World's rarest coffee to donate sales to charity

11 April 2008 by
World's rarest coffee to donate sales to charity

As always happens, the general media has got in a tizzy about the source of the latest ‘most expensive coffee in the world', which was put on sale this week at £50 per cup.

The world's media always gets agitated whenever they hear the name of Kopi Luwak, which is a coffee which comes out of the rear end of an Indonesian cat. The catering industry, however, has been familiar with this for years, and is going to be rather more interested in the practicalities of what roaster David Cooper of Yorkshire has achieved.

The creation of Caffe Raro, ‘the world's rarest coffee', is a joint project between Coopers, deLonghi, and the Peter Jones espresso bar and brasserie, in London's Sloane Square. All proceeds from the sale of the coffee will be donated to Macmillan Cancer Support.

Kopi Luwak comes from beans which have been eaten by the Indonesian palm civet. It digests the fruit pulp, and the bean re-appears naturally at the cat's other end; these beans are collected and roasted. (A similar process happens with monkeys in India).

Jamaica Blue Mountain is probably the world's most expensive coffee, and is known for its smoothness and lack of bitterness. Many coffee drinkers are amazed that a coffee so mild should command such a high price.

The coffee trade has been curious to know whether the blend would work.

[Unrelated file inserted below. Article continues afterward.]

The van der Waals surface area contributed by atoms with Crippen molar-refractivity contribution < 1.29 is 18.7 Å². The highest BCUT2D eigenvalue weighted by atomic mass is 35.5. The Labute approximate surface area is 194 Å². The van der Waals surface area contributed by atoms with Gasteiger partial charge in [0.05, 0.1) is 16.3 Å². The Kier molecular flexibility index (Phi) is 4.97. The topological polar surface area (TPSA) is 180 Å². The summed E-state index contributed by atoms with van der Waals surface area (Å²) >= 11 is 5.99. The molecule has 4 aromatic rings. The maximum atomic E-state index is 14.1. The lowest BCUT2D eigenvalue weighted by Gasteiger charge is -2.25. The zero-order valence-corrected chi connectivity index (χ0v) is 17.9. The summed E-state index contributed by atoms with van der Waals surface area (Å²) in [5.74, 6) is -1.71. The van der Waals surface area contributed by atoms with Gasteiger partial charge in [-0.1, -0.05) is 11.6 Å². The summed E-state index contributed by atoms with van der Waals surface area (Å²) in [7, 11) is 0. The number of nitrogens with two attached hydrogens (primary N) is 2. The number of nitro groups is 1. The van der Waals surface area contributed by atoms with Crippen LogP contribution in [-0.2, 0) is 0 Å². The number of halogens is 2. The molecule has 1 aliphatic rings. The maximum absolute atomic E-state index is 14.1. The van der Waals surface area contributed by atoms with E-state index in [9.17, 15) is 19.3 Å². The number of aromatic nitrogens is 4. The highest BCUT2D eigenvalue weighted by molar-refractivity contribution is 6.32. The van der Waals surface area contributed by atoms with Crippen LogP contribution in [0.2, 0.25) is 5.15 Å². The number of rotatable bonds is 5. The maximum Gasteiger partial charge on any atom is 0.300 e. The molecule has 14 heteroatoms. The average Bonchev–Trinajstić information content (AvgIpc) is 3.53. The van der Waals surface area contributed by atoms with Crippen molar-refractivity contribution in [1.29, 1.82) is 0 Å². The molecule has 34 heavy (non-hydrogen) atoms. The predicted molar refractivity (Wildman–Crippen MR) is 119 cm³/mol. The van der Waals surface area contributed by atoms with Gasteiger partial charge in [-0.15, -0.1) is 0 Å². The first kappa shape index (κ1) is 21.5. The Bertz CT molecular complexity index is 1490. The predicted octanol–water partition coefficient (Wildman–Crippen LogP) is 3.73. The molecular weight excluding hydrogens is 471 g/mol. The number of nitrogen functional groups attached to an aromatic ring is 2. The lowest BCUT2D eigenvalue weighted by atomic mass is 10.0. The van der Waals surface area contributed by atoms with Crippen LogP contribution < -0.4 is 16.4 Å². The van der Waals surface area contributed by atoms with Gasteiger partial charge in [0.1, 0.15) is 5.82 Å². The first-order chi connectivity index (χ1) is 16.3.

There are two ways of blending coffees - one is to blend the green beans before the roast, and one is to roast the beans separately, because certain beans have very different roasting characteristics, and then put them together afterwards. In this case, David Cooper roasted the two coffees in 500gm batches, which is a remarkably small amount, for about 12 minutes and then post blended.

These coffees have never been blended before, and even David Cooper told Caterer and Coffee House magazines that he was intrigued to find that the result is a very rich and full-tasting espresso. "The result is very sweet and earthy bodied coffee and low acidity. It was amazingly smooth and very unique."

The result was served through the new DeLonghi premium domestic machine, Primadonna, which is sold exclusively through Peter Jones/John Lewis at £999.

The head of catering at Peter Jones and John Lewis, Joe Teixera, said that the project did a job in heightening awareness of top-quality coffee: "This is a fantastic opportunity to give our customers a premium service experience. Armed with this knowledge, and being able to buy by the pack, customers will be able to serve their own impressive after-dinner coffee."

David Cooper said that although only 60 tins of 100gm were produced for retail, he expected around £3,000 to be raised for Macmillan. "

"I personally drank £350 worth of it," he said.

By Ian Boughton

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